# Math Help - Method of moment generating function

1. ## Method of moment generating function

Suppose that Y follows an exponential distribution, with mean $\theta$. Use the method of moment generating functions to show that $\frac{2Y}{\theta}$ is a pivotal quantity and has a distribution with 2 df.

Attempt:

$
f(y) = \left\{ \begin{array}{rcl}
\frac{1}{\beta}e^{-y/\beta} & \mbox{for} & y>0 \\
0 & \mbox{otherwise} &
\end{array}\right.
$

so substituting $\theta=\frac{1}{\beta}$, $Y = \frac{U\theta}{2}$ and $dy=\frac{\theta}{2} du$ I get:

$\int^\alpha_0 \theta \exp\left(-\theta \times \frac{U\theta}{2}\right) \frac{\theta}{2} du$

$= \int^\alpha_0 \frac{\theta^2}{2} \exp\left(-\theta^2 \times \frac{U}{2}\right) du$

$= \frac{\theta^2}{2} \int^\alpha_0 \exp\left(-\theta^2 \times \frac{U}{2}\right) du$

$= \frac{\theta^2}{2} \times -\frac{2}{\theta^2} \times \exp\left(-\theta^2\times \frac{U}{2}\right) \bigg{|}^{\alpha}_0$

$=-\exp\left(-\theta^2\times \frac{U}{2}\right) \bigg{|}^{\alpha}_0$

$=1-\exp\left(-\theta^2 \cdot \frac{\alpha}{2} \right) \neq (1-2t)^{\nu/2}$

2. Originally Posted by lllll
Suppose that Y follows an exponential distribution, with mean $\theta$. Use the method of moment generating functions to show that $\frac{2Y}{\theta}$ is a pivotal quantity and has a distribution with 2 df.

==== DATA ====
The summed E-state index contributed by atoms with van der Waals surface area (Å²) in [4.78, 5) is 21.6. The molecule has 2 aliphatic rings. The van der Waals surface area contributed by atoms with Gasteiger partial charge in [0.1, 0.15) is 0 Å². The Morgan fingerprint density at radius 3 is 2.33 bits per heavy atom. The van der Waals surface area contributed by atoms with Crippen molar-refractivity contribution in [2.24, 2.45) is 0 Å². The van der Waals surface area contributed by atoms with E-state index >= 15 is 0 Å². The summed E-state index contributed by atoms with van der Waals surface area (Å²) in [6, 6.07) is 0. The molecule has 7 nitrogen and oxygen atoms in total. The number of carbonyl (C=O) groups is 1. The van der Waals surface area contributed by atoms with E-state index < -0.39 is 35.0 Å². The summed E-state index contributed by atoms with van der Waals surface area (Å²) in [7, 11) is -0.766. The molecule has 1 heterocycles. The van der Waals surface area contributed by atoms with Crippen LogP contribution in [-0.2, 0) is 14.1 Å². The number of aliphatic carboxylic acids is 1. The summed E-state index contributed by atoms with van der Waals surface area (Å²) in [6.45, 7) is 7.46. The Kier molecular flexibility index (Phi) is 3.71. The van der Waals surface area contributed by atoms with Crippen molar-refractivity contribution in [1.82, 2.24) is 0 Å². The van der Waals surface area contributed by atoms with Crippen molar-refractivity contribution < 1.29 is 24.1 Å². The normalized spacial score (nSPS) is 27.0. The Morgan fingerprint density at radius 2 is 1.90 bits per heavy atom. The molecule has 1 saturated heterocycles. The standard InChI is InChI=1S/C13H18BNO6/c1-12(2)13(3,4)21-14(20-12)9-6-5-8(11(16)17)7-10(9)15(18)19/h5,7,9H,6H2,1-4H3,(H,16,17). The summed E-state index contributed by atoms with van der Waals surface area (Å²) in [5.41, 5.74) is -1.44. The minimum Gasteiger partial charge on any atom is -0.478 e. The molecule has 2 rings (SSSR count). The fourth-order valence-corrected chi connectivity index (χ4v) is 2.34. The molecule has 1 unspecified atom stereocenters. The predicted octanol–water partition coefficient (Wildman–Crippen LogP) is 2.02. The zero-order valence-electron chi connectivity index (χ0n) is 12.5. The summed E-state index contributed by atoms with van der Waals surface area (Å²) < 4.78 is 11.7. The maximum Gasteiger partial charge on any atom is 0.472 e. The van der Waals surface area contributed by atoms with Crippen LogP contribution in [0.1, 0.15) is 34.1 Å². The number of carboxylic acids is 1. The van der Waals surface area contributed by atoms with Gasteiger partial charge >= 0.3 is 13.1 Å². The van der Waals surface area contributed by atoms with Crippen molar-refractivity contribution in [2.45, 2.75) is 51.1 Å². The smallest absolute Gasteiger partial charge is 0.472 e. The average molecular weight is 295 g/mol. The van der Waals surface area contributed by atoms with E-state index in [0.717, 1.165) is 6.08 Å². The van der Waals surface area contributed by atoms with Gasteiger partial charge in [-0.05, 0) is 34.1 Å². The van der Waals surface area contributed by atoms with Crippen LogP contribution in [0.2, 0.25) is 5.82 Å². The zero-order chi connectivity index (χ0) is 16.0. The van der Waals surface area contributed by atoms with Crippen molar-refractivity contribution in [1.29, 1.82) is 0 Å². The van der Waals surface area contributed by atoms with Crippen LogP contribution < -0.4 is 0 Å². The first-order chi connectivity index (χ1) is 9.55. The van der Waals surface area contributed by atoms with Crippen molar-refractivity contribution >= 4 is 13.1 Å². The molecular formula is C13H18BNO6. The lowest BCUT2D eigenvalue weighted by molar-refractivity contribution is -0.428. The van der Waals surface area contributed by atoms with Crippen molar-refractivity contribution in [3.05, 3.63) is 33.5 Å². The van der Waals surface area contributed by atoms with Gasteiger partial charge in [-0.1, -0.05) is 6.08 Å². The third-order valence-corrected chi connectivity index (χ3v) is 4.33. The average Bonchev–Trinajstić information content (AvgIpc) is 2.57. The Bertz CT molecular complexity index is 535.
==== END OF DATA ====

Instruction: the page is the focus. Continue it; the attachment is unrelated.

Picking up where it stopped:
Attempt:

$
f(y) = \left\{ \begin{array}{rcl}
\frac{1}{\beta}e^{-y/\beta} & \mbox{for} & y>0 \\
0 & \mbox{otherwise} &
\end{array}\right.
$
Mr F says: No. Instead of ${\color{red}\beta}$ you should have ${\color{red}\theta}$. Also, I'm sorry to say, all that follows is no good.

so substituting $\theta=\frac{1}{\beta}$, $Y = \frac{U\theta}{2}$ and $dy=\frac{\theta}{2} du$ I get:

$\int^\alpha_0 \theta \exp\left(-\theta \times \frac{U\theta}{2}\right) \frac{\theta}{2} du$

$= \int^\alpha_0 \frac{\theta^2}{2} \exp\left(-\theta^2 \times \frac{U}{2}\right) du$

$= \frac{\theta^2}{2} \int^\alpha_0 \exp\left(-\theta^2 \times \frac{U}{2}\right) du$

$= \frac{\theta^2}{2} \times -\frac{2}{\theta^2} \times \exp\left(-\theta^2\times \frac{U}{2}\right) \bigg{|}^{\alpha}_0$

$=-\exp\left(-\theta^2\times \frac{U}{2}\right) \bigg{|}^{\alpha}_0$

$=1-\exp\left(-\theta^2 \cdot \frac{\alpha}{2} \right) \neq (1-2t)^{\nu/2}$
Theorem (easy to prove): The moment generating function of $X = aY + b$ is $m_X(t) = e^{bt} \, m_Y (at)$ where $m_Y(t)$ is the moment generating function of Y.

Let $X = \frac{2Y}{\theta}$. Then using the above theorem, $m_X(t) = M_Y\left( \frac{2}{\theta} t\right)$.

It is well known (and easy to prove) that if $Y$ follows an exponential distribution with mean $\theta$ then $m_Y(t) = \frac{1}{1 - \theta t}$.

Therefore $m_X(t) = \frac{1}{1 - \theta \left( \frac{2}{\theta} \right) t} = \frac{1}{1 - 2t}$.

This is readily recognised as the moment generating function for an an exponential distribution with mean equal to 2.

Therefore the pdf of $X = \frac{2Y}{\theta}$ is $f(x) = \frac{1}{2} e^{-x/2}$.

(I'm not sure where the two degrees of freedom comes from because that's not the case here).

1. $X$ is a function of $Y$ and $\theta$.

2. The pdf of $X$ does not depend on $\theta$.

Therefore $X = \frac{2Y}{\theta}$ is a pivotal quantity.